On the evening of 11 November 1823, around 2000 people flocked to the Crown and Anchor Tavern on the Strand to witness Dr George Birkbeck and his supporters, including Jeremy Bentham, JC Hobhouse MP and H Brougham MP, discuss education for the working men of London. From this grew the London Mechanics’ Institute, dedicated to the education of working people, formally created on 2 December at the same location.
This foundation meant that, for the first time, artisans and craftsmen could learn about science, art and economics – a concept so controversial that Dr Birkbeck was accused of 'scattering the seeds of evil'. Undeterred, Dr Birkbeck called his supporters to action: 'Now is the time for the universal benefits of the blessings of knowledge.' Many donors were convinced by the important mission and enough money was raised to open the College and push forward a radical new vision. Seven years later, the Institution took a further radical step by becoming one of the first colleges to admit women as students.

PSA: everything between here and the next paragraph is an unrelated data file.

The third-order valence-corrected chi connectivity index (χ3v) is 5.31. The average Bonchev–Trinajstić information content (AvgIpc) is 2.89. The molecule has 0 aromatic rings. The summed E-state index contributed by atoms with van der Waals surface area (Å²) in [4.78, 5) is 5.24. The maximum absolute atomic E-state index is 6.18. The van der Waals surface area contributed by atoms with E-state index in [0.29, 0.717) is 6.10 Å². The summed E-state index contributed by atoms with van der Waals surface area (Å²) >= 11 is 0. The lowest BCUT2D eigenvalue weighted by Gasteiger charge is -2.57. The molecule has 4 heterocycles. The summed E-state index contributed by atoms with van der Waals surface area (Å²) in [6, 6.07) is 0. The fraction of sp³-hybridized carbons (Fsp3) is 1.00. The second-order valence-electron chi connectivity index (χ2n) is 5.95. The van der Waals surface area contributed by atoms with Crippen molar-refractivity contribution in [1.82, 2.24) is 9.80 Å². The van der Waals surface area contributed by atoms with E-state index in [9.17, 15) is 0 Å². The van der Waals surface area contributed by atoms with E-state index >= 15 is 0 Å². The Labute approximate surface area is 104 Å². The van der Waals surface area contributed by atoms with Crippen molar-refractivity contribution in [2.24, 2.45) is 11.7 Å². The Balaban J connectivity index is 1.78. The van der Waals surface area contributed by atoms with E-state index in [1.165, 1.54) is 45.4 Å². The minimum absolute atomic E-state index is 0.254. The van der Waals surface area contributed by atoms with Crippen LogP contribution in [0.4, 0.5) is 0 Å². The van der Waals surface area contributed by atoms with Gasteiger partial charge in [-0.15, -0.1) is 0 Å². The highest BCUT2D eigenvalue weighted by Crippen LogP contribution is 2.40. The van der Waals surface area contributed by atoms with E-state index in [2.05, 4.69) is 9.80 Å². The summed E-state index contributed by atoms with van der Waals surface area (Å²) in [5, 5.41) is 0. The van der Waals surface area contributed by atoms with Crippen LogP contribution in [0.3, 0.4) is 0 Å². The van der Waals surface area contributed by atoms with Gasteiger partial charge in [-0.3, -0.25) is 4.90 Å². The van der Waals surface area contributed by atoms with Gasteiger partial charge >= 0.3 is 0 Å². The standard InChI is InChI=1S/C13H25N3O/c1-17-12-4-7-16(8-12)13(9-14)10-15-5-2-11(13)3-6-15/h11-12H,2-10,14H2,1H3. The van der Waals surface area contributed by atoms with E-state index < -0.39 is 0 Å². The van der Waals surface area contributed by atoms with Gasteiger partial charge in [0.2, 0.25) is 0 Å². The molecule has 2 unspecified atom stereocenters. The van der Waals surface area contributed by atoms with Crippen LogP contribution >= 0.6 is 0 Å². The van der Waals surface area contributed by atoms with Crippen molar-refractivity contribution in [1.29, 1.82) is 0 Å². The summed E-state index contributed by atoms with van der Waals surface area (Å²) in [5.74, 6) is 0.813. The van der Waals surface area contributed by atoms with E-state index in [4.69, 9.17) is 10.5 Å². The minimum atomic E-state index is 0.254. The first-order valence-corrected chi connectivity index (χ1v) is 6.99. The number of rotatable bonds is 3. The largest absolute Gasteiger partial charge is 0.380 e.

By 1858, Birkbeck was the first choice for students who wanted a university education but who could not afford to study full-time. This role was formalised in 1920, when Birkbeck officially became part of the University of London.
The principal aims of Birkbeck are to:
The key supporting objectives are to: